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Guru Tip: Avoid the HTML5 FOUJUI Experience

As I continue to incorporate more JavaScript into my applications and, especially, as I try to leverage the new JavaScript/HTML 5 technologies, I'm discovering a new problem: It's now possible for users to see raw, uninitialized HTML in their browser before my JavaScript properly arranges things. I asked Todd Anglin, VP for HTML5 Web & Mobile Tools at Telerik, if there was a solution to this problem. Here's what he said:

This is a new problem that can ruin the fancy, new experience of your HTML5 app. I think of it as FOUJI, or Flash of Uninitialized JavaScript UI: Users see the ugly HTML briefly and then, suddenly, the page looks right. One solution for this problem is to use a JavaScript loading screen that "hides" the page HTML as it initializes.

For instance, this HTML displays some gif (probably animated) that lets users know that their page is being prepared:

<div id="preLoad">
  <div>
    <img src="styles/BlueOpal/loading-image.gif"  alt="Loading Image"
 style="width:48px;" />
    <br />Loading...
  </div>
</div>
I use it with this CSS:
#preLoad{            
    width:100%;
    height:100%;
    background:#FFF;
    position:absolute;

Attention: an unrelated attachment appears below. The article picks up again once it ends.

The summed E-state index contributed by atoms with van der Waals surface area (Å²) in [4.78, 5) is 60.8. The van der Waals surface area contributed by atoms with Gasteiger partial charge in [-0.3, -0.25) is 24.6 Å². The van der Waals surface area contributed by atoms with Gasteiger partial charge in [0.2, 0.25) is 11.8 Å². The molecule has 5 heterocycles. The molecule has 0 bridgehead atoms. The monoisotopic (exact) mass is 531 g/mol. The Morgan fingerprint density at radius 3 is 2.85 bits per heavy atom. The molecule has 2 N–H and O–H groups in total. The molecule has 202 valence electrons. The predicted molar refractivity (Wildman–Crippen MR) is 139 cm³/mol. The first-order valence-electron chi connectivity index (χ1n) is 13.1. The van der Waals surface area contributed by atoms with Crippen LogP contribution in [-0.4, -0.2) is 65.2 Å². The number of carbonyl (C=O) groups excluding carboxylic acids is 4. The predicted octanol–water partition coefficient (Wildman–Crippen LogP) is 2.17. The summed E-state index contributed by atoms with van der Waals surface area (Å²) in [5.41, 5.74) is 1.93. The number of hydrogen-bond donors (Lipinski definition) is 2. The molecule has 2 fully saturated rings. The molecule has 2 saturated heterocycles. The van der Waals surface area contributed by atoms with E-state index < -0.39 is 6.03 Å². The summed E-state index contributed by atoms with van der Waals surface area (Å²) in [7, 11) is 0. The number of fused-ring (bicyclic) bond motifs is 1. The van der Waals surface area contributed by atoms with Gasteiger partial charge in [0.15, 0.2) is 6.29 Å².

top:0;    
}        
 
#preLoad div{
    position:absolute;
    top: 50%;
    left: 50%;
    height:60px;
    margin-top: -30px;
    margin-left: -24px;
}

To make the loading screen "go away" when I've finished setting it up, I trigger a new event when the JavaScript that initializes my page is complete:

$(document).trigger("APP_READY");
In my main page, I wire up code to that event to hide my loading screen:
$(document).bind("APP_READY",function(){ 
    $("#preLoad").fadeOut(); 
});

Now users see the loading screen until my app finishes initializing. Then the loading screen fades out to reveal the UI -- without FOUJUI.

The richness of HTML5 Web apps is great, but it includes extra challenges like FOUJUI as you make the transition to the client. One of the things that we're doing with the Kendo UI is provide another solution: server-side helpers that render the HTML on the server before sending it to the user. In the meantime, you have to check your apps for any unintended flashing.

Todd had more to say on improving this solution (including incorporating CSS3 Transitions) on his blog.

Posted by Peter Vogel on 03/25/2012


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